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Discussion Starter · #1 · (Edited)
I am well underway in the restoration of my childhood American Flyer 302AC. I really dove a little deeper into the project than I intended, however, the elaborate deconstruction and reconstruction has taught me a lot about the builds of these trains. You can follow my entire build here.
 

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I looked at the material contained in the provided link. That is a great collection of pictures and commentary. One thing you did not mention is the date stamp inside the boiler shell, almost all Gilbert steam engines have one. This will tell us the production date if the stamp is still readable.
 

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Discussion Starter · #3 ·
I looked at the material contained in the provided link. That is a great collection of pictures and commentary.
Thanks for the kind words!

One thing you did not mention is the date stamp inside the boiler shell

Unfortunately, neither of my boiler shells (300 and 302AC) had a date stamp, which I thought was weird. The shells were definitely not repainted.
 

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I am sure you will be delighted when your project is completed. I think these old steamers
will still be running when we are all long gone. I have learned a lot in 3 years of messing with these. Once you do your first one the rest will be easier. The nice thing is all parts are still to be had. And not a great cost. Post pics of your progress.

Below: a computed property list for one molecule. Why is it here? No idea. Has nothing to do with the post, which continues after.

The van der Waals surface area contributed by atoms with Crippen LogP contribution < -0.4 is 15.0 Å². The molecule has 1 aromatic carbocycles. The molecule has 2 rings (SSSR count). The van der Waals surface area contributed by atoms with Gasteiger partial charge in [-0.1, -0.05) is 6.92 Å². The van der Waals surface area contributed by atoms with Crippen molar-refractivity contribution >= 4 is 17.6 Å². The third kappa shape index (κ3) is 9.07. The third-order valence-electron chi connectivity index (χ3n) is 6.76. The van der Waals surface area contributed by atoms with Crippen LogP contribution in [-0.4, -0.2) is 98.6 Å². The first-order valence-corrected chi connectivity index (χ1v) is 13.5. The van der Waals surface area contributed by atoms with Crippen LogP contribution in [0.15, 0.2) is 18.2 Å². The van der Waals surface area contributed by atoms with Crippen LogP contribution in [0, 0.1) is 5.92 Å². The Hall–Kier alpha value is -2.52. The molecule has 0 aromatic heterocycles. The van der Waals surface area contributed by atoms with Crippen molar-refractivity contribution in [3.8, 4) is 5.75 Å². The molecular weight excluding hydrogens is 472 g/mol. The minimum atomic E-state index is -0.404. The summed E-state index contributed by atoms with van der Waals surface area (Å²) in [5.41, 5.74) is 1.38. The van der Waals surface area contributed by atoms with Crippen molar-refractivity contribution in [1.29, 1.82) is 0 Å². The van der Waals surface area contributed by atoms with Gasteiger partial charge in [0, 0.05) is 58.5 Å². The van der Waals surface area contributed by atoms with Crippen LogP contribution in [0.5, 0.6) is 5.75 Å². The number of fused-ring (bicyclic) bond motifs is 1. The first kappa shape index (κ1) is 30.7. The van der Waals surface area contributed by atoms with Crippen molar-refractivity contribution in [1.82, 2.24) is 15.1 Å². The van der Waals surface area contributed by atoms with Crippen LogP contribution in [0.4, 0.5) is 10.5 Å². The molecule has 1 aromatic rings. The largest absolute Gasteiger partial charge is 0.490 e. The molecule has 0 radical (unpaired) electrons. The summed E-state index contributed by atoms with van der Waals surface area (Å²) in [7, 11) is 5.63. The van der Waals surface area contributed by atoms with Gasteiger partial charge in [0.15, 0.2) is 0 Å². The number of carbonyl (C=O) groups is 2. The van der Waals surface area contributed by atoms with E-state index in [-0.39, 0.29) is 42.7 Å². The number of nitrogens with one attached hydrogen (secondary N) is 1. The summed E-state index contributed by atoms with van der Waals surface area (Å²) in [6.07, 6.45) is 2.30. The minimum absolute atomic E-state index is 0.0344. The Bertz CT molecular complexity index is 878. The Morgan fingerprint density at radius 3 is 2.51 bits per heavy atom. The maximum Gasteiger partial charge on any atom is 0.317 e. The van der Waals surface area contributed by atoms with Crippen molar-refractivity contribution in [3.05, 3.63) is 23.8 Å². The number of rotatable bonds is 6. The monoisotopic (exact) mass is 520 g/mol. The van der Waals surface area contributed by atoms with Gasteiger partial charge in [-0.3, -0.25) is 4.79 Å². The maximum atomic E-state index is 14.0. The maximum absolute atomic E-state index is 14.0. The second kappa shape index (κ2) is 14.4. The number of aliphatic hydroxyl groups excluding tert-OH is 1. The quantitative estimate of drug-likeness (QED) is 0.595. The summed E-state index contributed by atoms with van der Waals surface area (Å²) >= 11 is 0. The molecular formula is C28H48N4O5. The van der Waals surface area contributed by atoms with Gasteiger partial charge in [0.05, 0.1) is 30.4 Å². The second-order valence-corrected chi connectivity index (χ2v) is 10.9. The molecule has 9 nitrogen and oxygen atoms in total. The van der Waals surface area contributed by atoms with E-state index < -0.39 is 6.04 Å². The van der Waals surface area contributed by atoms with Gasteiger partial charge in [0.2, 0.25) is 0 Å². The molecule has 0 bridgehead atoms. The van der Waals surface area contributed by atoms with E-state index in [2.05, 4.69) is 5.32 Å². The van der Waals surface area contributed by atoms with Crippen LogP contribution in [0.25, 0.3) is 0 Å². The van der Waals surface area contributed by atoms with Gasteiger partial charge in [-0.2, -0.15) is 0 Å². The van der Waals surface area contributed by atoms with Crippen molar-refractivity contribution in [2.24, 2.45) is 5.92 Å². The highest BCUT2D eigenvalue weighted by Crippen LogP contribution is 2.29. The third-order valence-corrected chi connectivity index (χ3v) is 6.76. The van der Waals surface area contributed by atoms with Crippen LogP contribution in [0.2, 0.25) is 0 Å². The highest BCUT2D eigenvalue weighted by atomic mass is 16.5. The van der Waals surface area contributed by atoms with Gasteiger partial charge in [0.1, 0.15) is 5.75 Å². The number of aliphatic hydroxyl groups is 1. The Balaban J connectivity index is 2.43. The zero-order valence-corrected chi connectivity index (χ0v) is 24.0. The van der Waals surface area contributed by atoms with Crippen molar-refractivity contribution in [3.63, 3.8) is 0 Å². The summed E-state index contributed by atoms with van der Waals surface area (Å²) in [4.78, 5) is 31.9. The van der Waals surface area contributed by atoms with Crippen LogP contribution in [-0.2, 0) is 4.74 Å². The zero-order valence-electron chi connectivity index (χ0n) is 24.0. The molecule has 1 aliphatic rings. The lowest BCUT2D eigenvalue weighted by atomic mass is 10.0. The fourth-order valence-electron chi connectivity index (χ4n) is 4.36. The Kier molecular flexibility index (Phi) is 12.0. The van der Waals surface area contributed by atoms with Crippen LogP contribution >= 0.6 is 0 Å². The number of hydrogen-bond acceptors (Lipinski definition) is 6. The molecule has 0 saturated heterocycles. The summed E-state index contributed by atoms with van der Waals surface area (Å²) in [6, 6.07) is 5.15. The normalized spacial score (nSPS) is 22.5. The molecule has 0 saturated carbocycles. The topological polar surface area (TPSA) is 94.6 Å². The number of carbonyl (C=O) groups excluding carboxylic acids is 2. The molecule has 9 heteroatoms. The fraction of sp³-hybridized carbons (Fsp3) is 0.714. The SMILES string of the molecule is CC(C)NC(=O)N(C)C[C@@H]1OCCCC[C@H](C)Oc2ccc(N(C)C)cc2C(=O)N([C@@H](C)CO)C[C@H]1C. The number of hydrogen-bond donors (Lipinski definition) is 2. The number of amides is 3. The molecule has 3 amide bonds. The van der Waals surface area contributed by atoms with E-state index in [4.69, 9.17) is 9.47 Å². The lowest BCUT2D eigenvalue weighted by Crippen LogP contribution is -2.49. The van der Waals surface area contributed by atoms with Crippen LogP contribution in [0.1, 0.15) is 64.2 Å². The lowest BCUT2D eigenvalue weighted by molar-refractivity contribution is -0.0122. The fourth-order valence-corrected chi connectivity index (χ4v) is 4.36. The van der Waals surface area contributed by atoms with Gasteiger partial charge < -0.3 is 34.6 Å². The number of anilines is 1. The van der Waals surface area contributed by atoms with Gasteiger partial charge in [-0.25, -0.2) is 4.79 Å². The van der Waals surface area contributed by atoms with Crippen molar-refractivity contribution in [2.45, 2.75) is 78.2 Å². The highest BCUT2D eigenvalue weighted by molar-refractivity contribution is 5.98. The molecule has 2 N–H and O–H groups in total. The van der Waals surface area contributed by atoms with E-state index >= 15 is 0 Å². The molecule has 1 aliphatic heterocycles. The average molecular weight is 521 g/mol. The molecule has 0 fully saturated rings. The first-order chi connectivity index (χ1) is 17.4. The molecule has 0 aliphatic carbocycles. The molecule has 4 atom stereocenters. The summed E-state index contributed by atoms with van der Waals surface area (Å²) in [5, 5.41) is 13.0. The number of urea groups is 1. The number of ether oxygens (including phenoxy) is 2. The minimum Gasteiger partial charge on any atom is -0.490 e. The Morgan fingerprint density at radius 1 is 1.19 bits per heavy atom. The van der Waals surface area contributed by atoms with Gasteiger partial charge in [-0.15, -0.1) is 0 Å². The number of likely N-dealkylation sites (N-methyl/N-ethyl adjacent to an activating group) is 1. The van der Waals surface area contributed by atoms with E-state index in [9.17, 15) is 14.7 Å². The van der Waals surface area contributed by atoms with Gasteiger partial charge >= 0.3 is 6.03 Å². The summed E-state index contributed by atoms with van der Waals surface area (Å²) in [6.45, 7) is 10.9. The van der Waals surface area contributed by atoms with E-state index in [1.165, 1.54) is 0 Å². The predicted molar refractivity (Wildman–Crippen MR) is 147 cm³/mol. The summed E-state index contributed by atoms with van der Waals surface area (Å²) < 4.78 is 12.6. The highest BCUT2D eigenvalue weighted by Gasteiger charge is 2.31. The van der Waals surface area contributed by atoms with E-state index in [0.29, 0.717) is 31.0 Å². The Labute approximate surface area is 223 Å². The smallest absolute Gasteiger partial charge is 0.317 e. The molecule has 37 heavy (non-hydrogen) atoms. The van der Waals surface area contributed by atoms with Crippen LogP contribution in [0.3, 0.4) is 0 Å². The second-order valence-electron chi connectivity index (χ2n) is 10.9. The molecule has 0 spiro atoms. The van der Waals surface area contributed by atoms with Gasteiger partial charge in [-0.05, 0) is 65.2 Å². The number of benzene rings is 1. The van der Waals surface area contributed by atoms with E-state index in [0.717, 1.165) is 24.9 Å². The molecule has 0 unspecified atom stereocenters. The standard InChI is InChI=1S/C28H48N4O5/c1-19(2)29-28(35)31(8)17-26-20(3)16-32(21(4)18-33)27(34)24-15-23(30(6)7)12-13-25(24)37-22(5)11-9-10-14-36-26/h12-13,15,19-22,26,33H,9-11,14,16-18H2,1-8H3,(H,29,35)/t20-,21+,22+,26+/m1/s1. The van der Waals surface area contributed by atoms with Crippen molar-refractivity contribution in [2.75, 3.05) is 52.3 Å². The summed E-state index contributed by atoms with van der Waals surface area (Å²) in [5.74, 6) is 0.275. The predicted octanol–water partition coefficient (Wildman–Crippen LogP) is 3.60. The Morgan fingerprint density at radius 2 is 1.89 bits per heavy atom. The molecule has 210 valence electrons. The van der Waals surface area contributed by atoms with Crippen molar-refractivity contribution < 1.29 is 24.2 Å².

The date stamps were usually just month number and last 2 digits of the year. Like 7-51. I have a 282 that the motor
ran very very hot till I fixed it. It ran so hot it scorched the under side of the shell. Right where the date stamp probably was.
 

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Looking forward to the pictures of your rebuild. Neat link you referenced, I built 100's of models growing up and still have some kits around here that have never been started. If you're interested in real planes as well as the models, here's a cool site all about "Warbirds" and their restorations.
http://warbirdsnews.com/
 

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Discussion Starter · #8 · (Edited)
I am making steady progress with all the innards. I soldered for the first time in my life and it went pretty smoothly once I got past soldering on the truck rivets. I am assuming that task would have been a little easier with a bigger iron tip...but the connections are solid and everything works as expected. However, I did have one big set back. While I was trying to detach an old wire soldered to the Field the inner wire broke off. This was a part that I bought off eBay because my other two Fields have the same inner wire issue. I am thinking about learning to rewind my own fields....I am not adding any more Fields to my inner wire graveyard!

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I have rewound the field wire. The wire on bottom of the coil broke. Not long enough to resolder. It was not bad. Best to unwind the whole thing. Try to lay winds as neat as you can. You will not be able to be as neat as Gilbert did. You will end up with some wire not